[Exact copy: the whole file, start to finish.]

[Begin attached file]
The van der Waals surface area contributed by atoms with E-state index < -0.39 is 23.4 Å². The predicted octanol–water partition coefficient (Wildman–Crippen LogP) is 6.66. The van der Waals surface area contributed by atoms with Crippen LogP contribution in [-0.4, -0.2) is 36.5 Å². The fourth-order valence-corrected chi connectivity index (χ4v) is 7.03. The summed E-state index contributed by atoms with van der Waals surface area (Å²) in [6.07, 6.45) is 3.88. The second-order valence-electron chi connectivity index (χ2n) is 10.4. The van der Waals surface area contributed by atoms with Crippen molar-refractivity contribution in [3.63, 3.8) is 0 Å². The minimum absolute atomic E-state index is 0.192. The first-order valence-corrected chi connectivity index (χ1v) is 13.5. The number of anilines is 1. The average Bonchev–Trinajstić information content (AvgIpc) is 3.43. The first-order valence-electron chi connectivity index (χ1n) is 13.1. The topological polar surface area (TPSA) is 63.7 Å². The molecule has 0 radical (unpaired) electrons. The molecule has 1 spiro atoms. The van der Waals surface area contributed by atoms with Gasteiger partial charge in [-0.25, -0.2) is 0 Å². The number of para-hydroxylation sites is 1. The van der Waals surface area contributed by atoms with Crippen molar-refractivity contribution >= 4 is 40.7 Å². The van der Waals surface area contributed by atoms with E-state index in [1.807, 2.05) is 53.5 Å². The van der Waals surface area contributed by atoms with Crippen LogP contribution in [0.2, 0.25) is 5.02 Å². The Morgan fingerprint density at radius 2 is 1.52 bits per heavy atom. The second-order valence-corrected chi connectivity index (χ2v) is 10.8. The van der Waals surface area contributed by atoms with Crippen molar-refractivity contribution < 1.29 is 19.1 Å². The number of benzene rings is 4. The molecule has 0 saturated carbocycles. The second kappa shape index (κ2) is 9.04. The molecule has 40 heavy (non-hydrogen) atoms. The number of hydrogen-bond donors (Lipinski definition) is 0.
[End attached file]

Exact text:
The van der Waals surface area contributed by atoms with E-state index < -0.39 is 23.4 Å². The predicted octanol–water partition coefficient (Wildman–Crippen LogP) is 6.66. The van der Waals surface area contributed by atoms with Crippen LogP contribution in [-0.4, -0.2) is 36.5 Å². The fourth-order valence-corrected chi connectivity index (χ4v) is 7.03. The summed E-state index contributed by atoms with van der Waals surface area (Å²) in [6.07, 6.45) is 3.88. The second-order valence-electron chi connectivity index (χ2n) is 10.4. The van der Waals surface area contributed by atoms with Crippen molar-refractivity contribution in [3.63, 3.8) is 0 Å². The minimum absolute atomic E-state index is 0.192. The first-order valence-corrected chi connectivity index (χ1v) is 13.5. The number of anilines is 1. The average Bonchev–Trinajstić information content (AvgIpc) is 3.43. The first-order valence-electron chi connectivity index (χ1n) is 13.1. The topological polar surface area (TPSA) is 63.7 Å². The molecule has 0 radical (unpaired) electrons. The molecule has 1 spiro atoms. The van der Waals surface area contributed by atoms with Gasteiger partial charge in [-0.25, -0.2) is 0 Å². The number of para-hydroxylation sites is 1. The van der Waals surface area contributed by atoms with Crippen molar-refractivity contribution >= 4 is 40.7 Å². The van der Waals surface area contributed by atoms with E-state index in [1.807, 2.05) is 53.5 Å². The van der Waals surface area contributed by atoms with Crippen LogP contribution in [0.2, 0.25) is 5.02 Å². The Morgan fingerprint density at radius 2 is 1.52 bits per heavy atom. The second-order valence-corrected chi connectivity index (χ2v) is 10.8. The van der Waals surface area contributed by atoms with Crippen molar-refractivity contribution < 1.29 is 19.1 Å². The number of benzene rings is 4. The molecule has 0 saturated carbocycles. The second kappa shape index (κ2) is 9.04. The molecule has 40 heavy (non-hydrogen) atoms. The number of hydrogen-bond donors (Lipinski definition) is 0.